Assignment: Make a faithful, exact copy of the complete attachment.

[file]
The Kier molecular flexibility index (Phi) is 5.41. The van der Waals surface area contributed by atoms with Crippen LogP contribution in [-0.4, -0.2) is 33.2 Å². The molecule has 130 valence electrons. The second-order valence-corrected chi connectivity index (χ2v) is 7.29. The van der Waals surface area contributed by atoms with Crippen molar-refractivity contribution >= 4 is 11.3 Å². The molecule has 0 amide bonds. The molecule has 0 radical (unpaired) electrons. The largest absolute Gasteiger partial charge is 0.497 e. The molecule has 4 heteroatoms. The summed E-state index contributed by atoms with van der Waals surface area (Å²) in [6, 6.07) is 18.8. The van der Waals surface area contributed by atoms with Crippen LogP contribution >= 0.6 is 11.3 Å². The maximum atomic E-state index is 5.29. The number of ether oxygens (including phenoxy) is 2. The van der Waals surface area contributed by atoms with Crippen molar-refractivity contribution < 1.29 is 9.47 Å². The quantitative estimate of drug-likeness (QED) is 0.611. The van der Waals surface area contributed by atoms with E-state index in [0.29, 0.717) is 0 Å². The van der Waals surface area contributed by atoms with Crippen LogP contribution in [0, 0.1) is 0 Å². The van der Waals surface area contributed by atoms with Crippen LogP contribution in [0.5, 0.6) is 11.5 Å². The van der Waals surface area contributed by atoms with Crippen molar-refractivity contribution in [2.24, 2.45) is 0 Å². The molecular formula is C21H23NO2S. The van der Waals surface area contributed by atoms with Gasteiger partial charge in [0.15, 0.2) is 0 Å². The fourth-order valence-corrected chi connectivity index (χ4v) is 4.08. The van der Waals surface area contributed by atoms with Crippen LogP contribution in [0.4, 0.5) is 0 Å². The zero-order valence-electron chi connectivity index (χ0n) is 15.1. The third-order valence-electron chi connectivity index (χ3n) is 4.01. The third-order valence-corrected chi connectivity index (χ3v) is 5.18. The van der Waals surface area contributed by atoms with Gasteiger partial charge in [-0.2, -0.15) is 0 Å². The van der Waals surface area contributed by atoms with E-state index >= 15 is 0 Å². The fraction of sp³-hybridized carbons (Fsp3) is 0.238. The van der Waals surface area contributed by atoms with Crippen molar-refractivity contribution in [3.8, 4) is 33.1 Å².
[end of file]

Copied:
The Kier molecular flexibility index (Phi) is 5.41. The van der Waals surface area contributed by atoms with Crippen LogP contribution in [-0.4, -0.2) is 33.2 Å². The molecule has 130 valence electrons. The second-order valence-corrected chi connectivity index (χ2v) is 7.29. The van der Waals surface area contributed by atoms with Crippen molar-refractivity contribution >= 4 is 11.3 Å². The molecule has 0 amide bonds. The molecule has 0 radical (unpaired) electrons. The largest absolute Gasteiger partial charge is 0.497 e. The molecule has 4 heteroatoms. The summed E-state index contributed by atoms with van der Waals surface area (Å²) in [6, 6.07) is 18.8. The van der Waals surface area contributed by atoms with Crippen LogP contribution >= 0.6 is 11.3 Å². The maximum atomic E-state index is 5.29. The number of ether oxygens (including phenoxy) is 2. The van der Waals surface area contributed by atoms with Crippen molar-refractivity contribution < 1.29 is 9.47 Å². The quantitative estimate of drug-likeness (QED) is 0.611. The van der Waals surface area contributed by atoms with E-state index in [0.29, 0.717) is 0 Å². The van der Waals surface area contributed by atoms with Crippen LogP contribution in [0, 0.1) is 0 Å². The van der Waals surface area contributed by atoms with Crippen LogP contribution in [0.5, 0.6) is 11.5 Å². The van der Waals surface area contributed by atoms with Crippen molar-refractivity contribution in [2.24, 2.45) is 0 Å². The molecular formula is C21H23NO2S. The van der Waals surface area contributed by atoms with Gasteiger partial charge in [0.15, 0.2) is 0 Å². The fourth-order valence-corrected chi connectivity index (χ4v) is 4.08. The van der Waals surface area contributed by atoms with Crippen LogP contribution in [0.4, 0.5) is 0 Å². The zero-order valence-electron chi connectivity index (χ0n) is 15.1. The third-order valence-electron chi connectivity index (χ3n) is 4.01. The third-order valence-corrected chi connectivity index (χ3v) is 5.18. The van der Waals surface area contributed by atoms with Gasteiger partial charge in [-0.2, -0.15) is 0 Å². The van der Waals surface area contributed by atoms with E-state index >= 15 is 0 Å². The fraction of sp³-hybridized carbons (Fsp3) is 0.238. The van der Waals surface area contributed by atoms with Crippen molar-refractivity contribution in [3.8, 4) is 33.1 Å².